Young Athletes & Coordination – Part 2

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Young Athletes & Coordination Series

 

Part 2: Coordination – Can You Teach Young Athletes?

 

The answer, in short, is yes.

 

Coordination ability is not unlike any other biomotor – proficiencies in strength, speed, agility and even cardiovascular capacity (through mechanical intervention) can be taught, and at any age.

 

The interesting caveat with coordination-based work however, is that its elements are tied directly to CNS (Central Nervous System) development and therefore have a natural sensitive period along a chronological spectrum.  The actuality of sensitive periods tends to be a contentious topic amongst researchers and many Coaches – some of whom are not satisfied with current research and therefore not eager to believe in their existence and others who accept sensitive periods of development to be perfectly valid.  It’s worth pointing out that I am in no way a scientist or researcher, but have read numerous books and research reviews on the subject and feel satisfied that they do exist and can be maximized (optimized for a lifetime) through proper stimulus.

 

This ‘optimization’ issue is the true crux of the matter.  Especially during the very early years of life (0 – 12 years) the CNS contains a great deal of plasticity, or ability to adapt.  This plastic nature carries through the mid-adolescents, but then significantly decreases from there.  Many mistake this point as an implication that the human organism cannot learn new skills in any capacity once their CNS has passed the point of being optimally plastic, but this is not true.  Skill of any athletic merit can be learned at virtually any age throughout life.  What the plasticity argument holds is that these skills could never be optimized if they were not introduced at a young age.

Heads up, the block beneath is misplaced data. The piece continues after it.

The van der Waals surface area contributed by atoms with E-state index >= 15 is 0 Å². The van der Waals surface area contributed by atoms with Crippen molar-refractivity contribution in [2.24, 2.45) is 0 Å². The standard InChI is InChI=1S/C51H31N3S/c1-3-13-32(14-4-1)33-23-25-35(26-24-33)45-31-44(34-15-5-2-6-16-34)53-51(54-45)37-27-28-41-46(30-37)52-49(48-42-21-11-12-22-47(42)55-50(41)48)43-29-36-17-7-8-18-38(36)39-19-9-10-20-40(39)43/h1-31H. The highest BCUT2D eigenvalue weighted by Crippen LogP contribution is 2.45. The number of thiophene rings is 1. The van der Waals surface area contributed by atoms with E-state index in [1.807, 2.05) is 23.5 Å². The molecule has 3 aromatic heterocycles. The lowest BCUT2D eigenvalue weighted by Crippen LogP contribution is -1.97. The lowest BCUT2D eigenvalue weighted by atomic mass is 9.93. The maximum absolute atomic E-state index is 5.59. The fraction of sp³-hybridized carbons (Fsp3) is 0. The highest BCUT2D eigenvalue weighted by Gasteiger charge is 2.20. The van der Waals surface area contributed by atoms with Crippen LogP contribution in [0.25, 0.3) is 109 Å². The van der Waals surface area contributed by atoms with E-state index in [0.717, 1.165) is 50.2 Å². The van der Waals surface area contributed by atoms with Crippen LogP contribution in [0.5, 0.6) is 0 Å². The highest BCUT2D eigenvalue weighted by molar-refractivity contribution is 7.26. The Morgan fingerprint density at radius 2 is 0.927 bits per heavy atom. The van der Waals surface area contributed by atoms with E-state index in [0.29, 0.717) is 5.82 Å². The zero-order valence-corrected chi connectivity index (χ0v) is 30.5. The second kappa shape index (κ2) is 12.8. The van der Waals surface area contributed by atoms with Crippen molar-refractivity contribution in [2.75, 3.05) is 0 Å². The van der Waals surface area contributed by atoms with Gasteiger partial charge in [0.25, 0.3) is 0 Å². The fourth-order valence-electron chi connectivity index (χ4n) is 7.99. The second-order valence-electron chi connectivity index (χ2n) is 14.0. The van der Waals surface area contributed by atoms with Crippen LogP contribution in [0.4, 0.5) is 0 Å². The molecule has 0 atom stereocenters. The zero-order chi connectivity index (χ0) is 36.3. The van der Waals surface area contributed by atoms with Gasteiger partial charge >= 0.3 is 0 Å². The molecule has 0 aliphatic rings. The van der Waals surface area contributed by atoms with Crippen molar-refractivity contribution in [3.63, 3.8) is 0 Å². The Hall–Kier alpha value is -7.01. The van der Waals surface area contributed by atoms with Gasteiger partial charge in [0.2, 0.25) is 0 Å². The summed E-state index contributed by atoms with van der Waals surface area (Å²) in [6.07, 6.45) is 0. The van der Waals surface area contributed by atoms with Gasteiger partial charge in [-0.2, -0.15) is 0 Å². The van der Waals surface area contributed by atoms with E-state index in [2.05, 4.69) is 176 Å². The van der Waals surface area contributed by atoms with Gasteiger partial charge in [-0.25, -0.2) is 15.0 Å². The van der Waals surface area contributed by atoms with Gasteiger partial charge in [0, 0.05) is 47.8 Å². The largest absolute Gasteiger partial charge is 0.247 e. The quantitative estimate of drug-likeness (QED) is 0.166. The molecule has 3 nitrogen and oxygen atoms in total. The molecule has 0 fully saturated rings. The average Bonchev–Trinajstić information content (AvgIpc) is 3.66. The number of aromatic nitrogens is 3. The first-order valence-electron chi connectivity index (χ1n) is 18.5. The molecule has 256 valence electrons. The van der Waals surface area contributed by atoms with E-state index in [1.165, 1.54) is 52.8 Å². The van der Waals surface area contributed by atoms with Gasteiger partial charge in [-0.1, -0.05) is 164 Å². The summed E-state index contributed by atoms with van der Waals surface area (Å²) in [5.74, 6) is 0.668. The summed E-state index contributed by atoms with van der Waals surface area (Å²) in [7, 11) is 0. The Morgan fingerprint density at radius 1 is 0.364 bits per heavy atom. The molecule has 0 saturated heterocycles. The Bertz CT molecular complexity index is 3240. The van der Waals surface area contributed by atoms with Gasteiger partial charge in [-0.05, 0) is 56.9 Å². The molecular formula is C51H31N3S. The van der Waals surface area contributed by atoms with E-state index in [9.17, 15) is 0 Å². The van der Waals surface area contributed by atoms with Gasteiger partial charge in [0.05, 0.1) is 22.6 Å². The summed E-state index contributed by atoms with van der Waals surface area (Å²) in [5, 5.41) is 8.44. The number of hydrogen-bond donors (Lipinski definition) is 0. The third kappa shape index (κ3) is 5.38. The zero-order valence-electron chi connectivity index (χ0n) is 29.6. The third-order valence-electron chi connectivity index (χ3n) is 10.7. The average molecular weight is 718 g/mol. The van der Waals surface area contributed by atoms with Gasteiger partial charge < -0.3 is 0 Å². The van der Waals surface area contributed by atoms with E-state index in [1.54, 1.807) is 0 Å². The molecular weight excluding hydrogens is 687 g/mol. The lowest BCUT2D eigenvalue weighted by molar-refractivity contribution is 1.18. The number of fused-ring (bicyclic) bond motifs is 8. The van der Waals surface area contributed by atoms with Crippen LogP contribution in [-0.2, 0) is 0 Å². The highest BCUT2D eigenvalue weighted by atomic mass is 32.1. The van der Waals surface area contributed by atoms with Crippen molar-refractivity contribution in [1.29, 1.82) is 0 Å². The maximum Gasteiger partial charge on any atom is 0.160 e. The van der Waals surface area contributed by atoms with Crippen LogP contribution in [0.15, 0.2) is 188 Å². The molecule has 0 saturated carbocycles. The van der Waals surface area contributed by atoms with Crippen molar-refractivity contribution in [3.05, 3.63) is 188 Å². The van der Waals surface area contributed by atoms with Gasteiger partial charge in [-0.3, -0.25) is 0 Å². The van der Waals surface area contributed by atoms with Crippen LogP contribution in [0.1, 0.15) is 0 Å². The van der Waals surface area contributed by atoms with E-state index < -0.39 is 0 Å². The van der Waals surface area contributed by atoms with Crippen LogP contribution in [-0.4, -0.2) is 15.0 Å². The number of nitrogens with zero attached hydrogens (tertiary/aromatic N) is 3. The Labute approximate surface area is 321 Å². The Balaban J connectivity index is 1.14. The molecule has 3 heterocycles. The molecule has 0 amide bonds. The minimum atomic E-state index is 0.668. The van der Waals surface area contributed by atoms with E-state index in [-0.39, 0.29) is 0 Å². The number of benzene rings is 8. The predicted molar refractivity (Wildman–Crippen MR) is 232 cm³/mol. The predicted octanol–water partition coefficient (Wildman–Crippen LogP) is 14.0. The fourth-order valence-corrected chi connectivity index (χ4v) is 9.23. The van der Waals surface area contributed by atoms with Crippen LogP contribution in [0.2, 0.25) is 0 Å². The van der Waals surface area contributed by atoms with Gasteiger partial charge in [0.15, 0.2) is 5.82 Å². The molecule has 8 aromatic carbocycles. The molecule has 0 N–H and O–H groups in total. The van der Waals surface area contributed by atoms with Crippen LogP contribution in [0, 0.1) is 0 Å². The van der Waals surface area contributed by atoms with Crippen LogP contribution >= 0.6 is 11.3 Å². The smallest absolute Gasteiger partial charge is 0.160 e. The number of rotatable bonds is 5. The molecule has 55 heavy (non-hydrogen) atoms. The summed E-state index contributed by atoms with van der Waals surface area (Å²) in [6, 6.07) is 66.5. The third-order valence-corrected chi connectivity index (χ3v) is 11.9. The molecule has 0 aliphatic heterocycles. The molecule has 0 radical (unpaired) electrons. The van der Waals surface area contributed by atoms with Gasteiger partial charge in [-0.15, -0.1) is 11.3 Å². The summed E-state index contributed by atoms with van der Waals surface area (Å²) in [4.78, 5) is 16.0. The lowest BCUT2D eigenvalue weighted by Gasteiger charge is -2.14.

‘Why Michael Couldn’t Hit: And Other Tales of The Neurology of Sports’ is a fascinating book by Dr. Harold Klwans and a review of his prediction that Michael Jordan, one of the greatest athletes of all time, would not become an extraordinary baseball player during his attempts to do so with the Chicago White Sox.  Dr. Klwans contented that because Jordan did not learn nor practice the specific motor and hand-eye aspects of hitting baseballs when he was young, no matter how great an athlete he was, he would never be able to do so at an advanced level.

 

Inevitably, Dr. Klwans was correct.

 

The case for neural plasticity suggests that during the formative years of growth, it is imperative that Young Athletes be introduced to all types of stimulus that fuel improvement to the elements of coordination listed above.  This is one of the very critical reasons that all young athletes should play a variety of sports seasonally and avoid any sort of ‘sport specific’ training.  Unilateral approaches to enhancing sport proficiency will meet with disastrous results from a performance standpoint if general athletic ability, overall coordination and non-specific load training is not reinforced from a young age.

 

This bring us to the final myth… Be sure to check out tomorrow’s post!

 

 

Coordination, Strength, Mobility & Speed Training for Young Athletes —> http://iyca.org/fitspecialist1/

 

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